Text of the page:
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Irwin Silber (born October 17, 1925) is an American journalist, editor, publisher, and political activist. The co-founder, and former long-time editor of Sing Out! magazine from 1951 to 1967,[1] Silber was perhaps best known for his writing on American folk music and musicians until he left Sing Out! and began writing for the Guardian (US). His creation of Oak Publications was responsible for a large portion of the folk music material available in print during the growth of the revival.



Activist and author

After leaving Sing Out! in 1968, Silber became cultural editor of the independent radical newsweekly, the Guardian (US) and also its film critic. He began to write on more directly political subjects, specializing in analysis of both national and international developments and developing a broad and appreciative readership. He became the Guardian's executive editor in 1972 and led it into the milieu of the New Communist Movement.[2] Factional disagreements led to a split within the Guardian staff, and Silber left the newspaper in 1979, moving to California to join the leadership of a current within US Marxism known as the "rectification movement." [3]

Silber and blues/folk singer/fellow activist Barbara Dane became a couple in 1964. Among other collaborations, they established an independent recording company called Paredon as a way to distribute and document the incredible variety of musical expression being created by the liberation movements of the 1970s. Dane produced nearly 50 lps and Silber handled the promotion and distribution. They donated the label to the Smithsonian Folkways archives in the mid '80s to insure the availability of the material to the public in perpetuity.

Among Silber's most important political writing is Socialism; What Went Wrong, an examination of the theoretical and practical events in the USSR leading up to its collapse. His only non-political book in the last 20 years is A Patient's Guide to Hip and Knee Replacement based on his own experience with these operations. Silber's most recent book, Press Box Red, tells the story of sports editor Lester Rodney, whose decade-long campaign in the pages of the Daily Worker helped pave the way for the racial integration of major league baseball.

In the December 24, 2007 issue of Newsweek magazine Garrison Keillor of "Prairie Home Companion" fame was asked to name his five most important books. His #2 choice (after the Acts of the Apostles) is The Folksinger's Wordbook by Irwin Silber, a huge collection of "hymns, blues, murder ballads, miner's laments-the whole culture."

The open letter to Dylan

In the November 1964 edition of Sing Out!, Silber wrote an article called "Open Letter To Bob Dylan".

"I saw at Newport how you had somehow lost contact with people ... some of the paraphernalia of fame were getting in your way".[1]

Dylan did not like being told how to perform or how to write, and he didn't really like any criticism much either. He replied by telling his manager Albert Grossman that his songs were no longer available for publication in Sing Out!. In the September 1965 edition, Ewan MacColl asked for Dylan to return to singing "... our traditional songs and ballads" because they were "the creations of extraordinarily talented artists, working inside a discipline." MacColl even wrote that Dylan was "a youth of mediocre talent". Also, Tom Paxton wrote an article in Sing Out! in autumn of 1965 entitled "Folk Rot", which criticized the emerging folk rock scene at the time by basically describing the scene as putting style over substance, and he criticized the general popular shift to this trend.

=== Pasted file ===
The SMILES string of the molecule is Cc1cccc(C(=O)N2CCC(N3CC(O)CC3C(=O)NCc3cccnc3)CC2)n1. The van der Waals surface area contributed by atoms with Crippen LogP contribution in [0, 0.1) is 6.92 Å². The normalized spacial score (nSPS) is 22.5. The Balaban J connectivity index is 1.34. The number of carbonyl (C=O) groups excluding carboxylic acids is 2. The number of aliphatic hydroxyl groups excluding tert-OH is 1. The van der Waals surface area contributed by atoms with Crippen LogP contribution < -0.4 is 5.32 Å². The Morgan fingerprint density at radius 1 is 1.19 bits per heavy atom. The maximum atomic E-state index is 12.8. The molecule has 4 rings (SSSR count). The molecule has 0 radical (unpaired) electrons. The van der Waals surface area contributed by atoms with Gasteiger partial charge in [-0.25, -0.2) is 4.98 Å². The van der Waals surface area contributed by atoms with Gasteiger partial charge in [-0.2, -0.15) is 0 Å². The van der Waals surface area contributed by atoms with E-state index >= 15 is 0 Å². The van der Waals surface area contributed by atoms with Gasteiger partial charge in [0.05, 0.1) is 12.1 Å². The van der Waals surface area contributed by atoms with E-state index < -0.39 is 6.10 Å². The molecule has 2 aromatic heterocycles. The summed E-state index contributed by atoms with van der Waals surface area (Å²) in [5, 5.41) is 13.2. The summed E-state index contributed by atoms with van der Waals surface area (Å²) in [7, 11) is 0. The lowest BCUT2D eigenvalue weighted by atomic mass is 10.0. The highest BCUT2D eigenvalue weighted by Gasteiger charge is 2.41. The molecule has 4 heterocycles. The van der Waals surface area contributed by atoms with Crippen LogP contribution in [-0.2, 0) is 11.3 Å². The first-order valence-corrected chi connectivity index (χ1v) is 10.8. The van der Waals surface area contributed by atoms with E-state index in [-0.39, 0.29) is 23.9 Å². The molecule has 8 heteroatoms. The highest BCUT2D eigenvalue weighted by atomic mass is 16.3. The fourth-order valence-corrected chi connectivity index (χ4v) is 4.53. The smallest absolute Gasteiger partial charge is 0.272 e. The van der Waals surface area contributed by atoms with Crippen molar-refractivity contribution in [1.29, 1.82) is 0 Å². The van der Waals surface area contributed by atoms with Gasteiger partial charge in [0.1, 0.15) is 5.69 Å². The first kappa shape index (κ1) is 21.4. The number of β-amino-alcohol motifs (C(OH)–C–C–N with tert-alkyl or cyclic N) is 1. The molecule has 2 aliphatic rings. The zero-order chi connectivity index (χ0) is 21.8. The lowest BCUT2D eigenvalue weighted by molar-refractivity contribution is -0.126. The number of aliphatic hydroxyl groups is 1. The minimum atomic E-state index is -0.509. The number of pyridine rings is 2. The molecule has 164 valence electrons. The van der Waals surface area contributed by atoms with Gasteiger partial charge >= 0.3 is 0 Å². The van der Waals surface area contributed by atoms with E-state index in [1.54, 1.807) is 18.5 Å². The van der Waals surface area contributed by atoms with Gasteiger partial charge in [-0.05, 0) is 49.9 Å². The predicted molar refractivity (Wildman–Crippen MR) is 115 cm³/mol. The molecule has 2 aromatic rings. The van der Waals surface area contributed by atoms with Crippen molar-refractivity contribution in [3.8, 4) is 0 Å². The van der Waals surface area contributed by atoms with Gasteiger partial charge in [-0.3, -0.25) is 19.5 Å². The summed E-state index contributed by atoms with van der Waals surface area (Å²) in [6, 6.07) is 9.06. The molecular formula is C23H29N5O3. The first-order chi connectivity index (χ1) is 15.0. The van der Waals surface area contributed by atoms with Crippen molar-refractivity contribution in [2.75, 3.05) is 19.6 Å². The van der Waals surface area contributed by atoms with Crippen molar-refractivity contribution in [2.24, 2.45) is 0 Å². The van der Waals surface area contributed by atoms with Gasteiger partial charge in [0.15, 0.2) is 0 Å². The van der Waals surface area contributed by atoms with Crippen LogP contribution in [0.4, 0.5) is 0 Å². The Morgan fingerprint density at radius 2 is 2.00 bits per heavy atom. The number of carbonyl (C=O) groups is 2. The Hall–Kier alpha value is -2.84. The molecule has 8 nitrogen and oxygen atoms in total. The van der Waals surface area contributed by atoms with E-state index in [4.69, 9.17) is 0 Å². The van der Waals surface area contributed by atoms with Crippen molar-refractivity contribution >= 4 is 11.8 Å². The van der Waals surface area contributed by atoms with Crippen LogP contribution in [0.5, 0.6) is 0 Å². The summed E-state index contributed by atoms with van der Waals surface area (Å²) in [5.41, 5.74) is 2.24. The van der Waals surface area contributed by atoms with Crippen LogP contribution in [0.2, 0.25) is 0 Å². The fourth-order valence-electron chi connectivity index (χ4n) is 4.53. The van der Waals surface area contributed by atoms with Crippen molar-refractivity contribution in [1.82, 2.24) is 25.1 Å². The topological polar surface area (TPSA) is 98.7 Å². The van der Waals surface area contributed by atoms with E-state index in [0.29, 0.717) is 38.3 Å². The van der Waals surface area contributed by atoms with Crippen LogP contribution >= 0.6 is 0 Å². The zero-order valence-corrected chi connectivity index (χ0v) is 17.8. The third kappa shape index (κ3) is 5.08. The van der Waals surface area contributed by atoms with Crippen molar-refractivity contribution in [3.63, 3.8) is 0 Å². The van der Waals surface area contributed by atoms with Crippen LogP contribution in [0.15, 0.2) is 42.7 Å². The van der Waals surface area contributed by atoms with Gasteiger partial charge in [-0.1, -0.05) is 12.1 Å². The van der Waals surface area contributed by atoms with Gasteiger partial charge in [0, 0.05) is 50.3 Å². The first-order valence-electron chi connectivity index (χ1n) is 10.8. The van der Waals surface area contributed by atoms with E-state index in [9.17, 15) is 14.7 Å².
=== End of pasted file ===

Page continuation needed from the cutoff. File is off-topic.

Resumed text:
Eventually, in 1968, Silber retracted his criticism in the Guardian (US):

"Many of us who did not fully understand the dynamics of the political changes ... felt deserted by a poet". "Dylan is our poet - not our leader ... Dylan .. is communicating where it counts."

The words quoted above are from page 314 of "No Direction Home: the Life and Music of Bob Dylan" by Robert Shelton.

In "Chronicles Volume One" (2004), Bob Dylan commented:

"I liked Irwin, but I couldn't relate to it. Miles Davis would be accused of something similar when he made the album Bitches Brew ... what I did to break away was to take simple folk changes and put new images and attitudes into them."


  • Lift Every Voice, Foreword by Paul Robeson (1953)
  • Songs of the Civil War, Columbia University Press (1960)
  • Songs of the Great American West, Macmillan (1967), Dover (1995)
  • Hard-Hitting Songs for Hard-Hit People, edited and produced by Irwin Silber, compiled by Alan Lomax, foreword by John Steinbeck, notes by Woody Guthrie, music transcription by Pete Seeger; Oak Publications (1967), Univ. Nebraska Press (1999)
  • Vietnam Songbook, (with Barbara Dane); Guardian [[2]] (1969)
  • Songs America Voted By, Stackpole (1971)
  • Songs of Independence, Stackpole (1973)
  • Socialism: What Went Wrong? - An Inquiry into the Theoretical and Historical Roots of the Socialist Crisis, Pluto Press (1994)
  • A Patient's Guide to Knee and Hip Replacement, Simon & Schuster (1999)
  • Folksingers Wordbook, Music Sales Corporation (1973, reissued 2000)
  • Press Box Red: The Story of Lester Rodney, the Communist Who Helped Break the Color Line in American Sports, Temple University Press, 2006; ISBN 1-56639-974-2


  1. ^ Ronald D. Cohen, Rainbow Quest: The Folk Music Revival & American Society, 1940-1970 (Amherst: University of Massachusetts Press, 2002), pp. 74-75 and 264-268.
  2. ^ Max Elbaum, Revolution in the Air: Sixties Radicals turn to Lenin, Mao and Che (Verso, 2002), p. 61.
  3. ^ Elbaum, Revolution in the Air, p. 245.

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